Today is over, thank god.
It started off with a bang. I was late getting my daughter to school, which is… honestly? My lateness is nothing new.
We’re late most mornings. Usually, we’re about to run out the door, and I’ll look down to see that my daughter, Skipper, isn’t wearing shoes after I told her to be ready. Or she won’t have school clothes on and still be in pajamas.
Or she won’t be wearing anything at all.
Today, Skipper decided to take the braids out of her hair as we walked through the front door because one of them felt too loose. She then insisted on having me redo them, crying until I relented on the front stoop while squirming and wiggling around like she had ants in her pants.
It made me late for work.
Then I couldn’t find anyone to grab Skipper after work, so I spent my entire lunch break on the phone texting every mom I knew. At the same time, my boss stuck her nose over the top of my cubicle for a status update on an overdue report.
After word-vomiting an excuse, I snuck off to the bathroom a short while later and continued my mission there.
My boss? She isn’t a parent—doesn’t even own a pet—and has a lack of sympathy for working moms that rival any dictator’s. It’s not that I don’t like her. Maxine Wallaby has her redeeming qualities, but compassion and patience are just not included.
In any case, none of this is my boss’s fault.
None of it is Skipper’s fault, either.
The little shit—who was picked up by my new hero, Raina, the mom of a little girl named Ivy, and let Skipper swim in their pool until I could pick her up—gives the back of my seat a kick with the toe of her shoe, causing the peppermint mocha I’d just splurged four dollars on to spill out of the cup and onto the front of my blouse.
With a loud sigh, I reach blindly for the package of baby wipes I keep wedged between the center console and the passenger seat, grappling for it with my fingertips. It seems they’re wedged a bit too far down for an easy grab.
With a sigh, I settle for a dry napkin from the glove box and dab to no avail.
The blouse is ruined.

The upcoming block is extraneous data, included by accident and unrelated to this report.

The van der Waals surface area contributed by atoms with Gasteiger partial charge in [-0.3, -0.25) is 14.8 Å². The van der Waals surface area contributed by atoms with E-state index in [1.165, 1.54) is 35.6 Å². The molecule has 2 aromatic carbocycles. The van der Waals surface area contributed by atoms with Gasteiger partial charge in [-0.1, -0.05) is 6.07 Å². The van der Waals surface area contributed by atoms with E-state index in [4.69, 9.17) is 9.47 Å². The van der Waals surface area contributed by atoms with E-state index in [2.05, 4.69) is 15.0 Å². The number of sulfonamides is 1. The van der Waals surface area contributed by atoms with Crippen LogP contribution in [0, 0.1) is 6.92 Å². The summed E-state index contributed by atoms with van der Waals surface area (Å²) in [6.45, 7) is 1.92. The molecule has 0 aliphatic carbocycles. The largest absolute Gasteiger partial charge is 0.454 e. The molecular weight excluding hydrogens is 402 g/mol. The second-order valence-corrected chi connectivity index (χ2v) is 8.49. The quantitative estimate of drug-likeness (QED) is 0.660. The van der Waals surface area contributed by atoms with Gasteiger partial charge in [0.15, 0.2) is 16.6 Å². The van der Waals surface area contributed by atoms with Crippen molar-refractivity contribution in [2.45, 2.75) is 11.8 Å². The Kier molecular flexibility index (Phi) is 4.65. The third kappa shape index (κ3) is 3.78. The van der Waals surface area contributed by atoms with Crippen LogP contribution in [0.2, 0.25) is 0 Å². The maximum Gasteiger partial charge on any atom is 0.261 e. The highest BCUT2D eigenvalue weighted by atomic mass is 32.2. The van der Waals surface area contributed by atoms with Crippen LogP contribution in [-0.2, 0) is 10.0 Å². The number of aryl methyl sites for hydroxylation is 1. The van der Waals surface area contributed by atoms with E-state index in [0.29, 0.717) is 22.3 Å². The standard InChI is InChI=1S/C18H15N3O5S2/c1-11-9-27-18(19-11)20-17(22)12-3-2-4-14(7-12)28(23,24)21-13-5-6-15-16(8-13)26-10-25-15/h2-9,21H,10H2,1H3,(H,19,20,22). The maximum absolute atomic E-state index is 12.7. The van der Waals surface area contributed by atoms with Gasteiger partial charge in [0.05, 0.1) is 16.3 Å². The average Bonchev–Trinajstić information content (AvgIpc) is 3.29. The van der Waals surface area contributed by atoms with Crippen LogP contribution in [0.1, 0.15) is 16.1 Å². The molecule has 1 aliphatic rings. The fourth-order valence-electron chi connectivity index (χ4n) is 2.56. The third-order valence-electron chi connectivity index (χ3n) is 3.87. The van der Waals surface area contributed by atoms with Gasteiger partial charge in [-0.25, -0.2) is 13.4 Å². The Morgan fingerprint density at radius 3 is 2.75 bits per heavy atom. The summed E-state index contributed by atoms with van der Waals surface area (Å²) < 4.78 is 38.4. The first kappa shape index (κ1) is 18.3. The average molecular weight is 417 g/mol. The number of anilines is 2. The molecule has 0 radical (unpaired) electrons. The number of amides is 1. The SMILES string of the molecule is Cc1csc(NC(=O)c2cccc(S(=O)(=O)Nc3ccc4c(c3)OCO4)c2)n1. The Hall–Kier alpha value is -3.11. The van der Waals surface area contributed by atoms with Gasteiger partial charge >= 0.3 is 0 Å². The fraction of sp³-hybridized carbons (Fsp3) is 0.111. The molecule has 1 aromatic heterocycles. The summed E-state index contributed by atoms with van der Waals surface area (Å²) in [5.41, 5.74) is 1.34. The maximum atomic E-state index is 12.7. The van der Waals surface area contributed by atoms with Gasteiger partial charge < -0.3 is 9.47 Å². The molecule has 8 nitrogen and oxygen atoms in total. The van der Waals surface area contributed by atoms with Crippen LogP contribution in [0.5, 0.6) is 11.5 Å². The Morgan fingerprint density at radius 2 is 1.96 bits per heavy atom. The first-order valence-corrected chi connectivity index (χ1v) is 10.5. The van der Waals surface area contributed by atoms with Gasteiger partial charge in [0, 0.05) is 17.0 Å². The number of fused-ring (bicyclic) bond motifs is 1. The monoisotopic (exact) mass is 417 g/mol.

Skipper kicks me again, but I know it’s not intentional. She’s dancing to the music on the car radio, happily bebopping to the upbeat pop song, head tipping back and forth and side to side as she sings along.
Her cute little voice makes me smile despite the dark-brown sludge staining my powder-pink silk blouse.
“Mom, is Uncle Davis going to be there when we get home?”
My brother, Davis, lives next door. Technically, my house is his house because he owns it. Back in his glory days, he played professional football. I was a teenager when I got pregnant with Skipper, and Davis had gotten his first big paycheck. With it, he bought two houses side by side—one for him and one for me—and the day I brought Skipper home from the hospital, he moved me in.
He’s looked after me for as long as I can remember. Our mom was single, too, and worked her ass off to keep a roof over our heads. Davis was tasked with babysitting when she was gone, and he still watches out for me.
Davis Halbrook is my brother, my neighbor, and one of my best friends.
I glance at my daughter through the rearview mirror. “I’m not sure, honey. I think he has a date tonight with Juliet.”
Skipper bops her head to and fro. “Where are they going?”
“I don’t know, sweetie. He didn’t say.” Now that my brother is seeing someone, he hasn’t been around as much as he normally would. It’s a nice change but a foreign one. I’m used to him being at the house and spending loads of time with us.
“Can we stop and get chicken nuggets?”
I glance back to see that she’s munching on something already, probably something she fished from the cushions of her booster seat.
Hmm. “No, baby girl, I think I’m going to bake chicken tonight.”
“Can we eat at Uncle Davis’s?”
He has better apps on his television because he actually has a television with apps, and his refrigerator is stocked with more food. Plus, he buys Skipper snacks she likes, and his pantry is always bursting.
“Sure.” I know I should ask my brother before I barge in on his evening now that he’s dating someone, but I’m almost positive he won’t be around. And if they come back to his place afterward, it won’t take me but a few seconds to make myself scarce.
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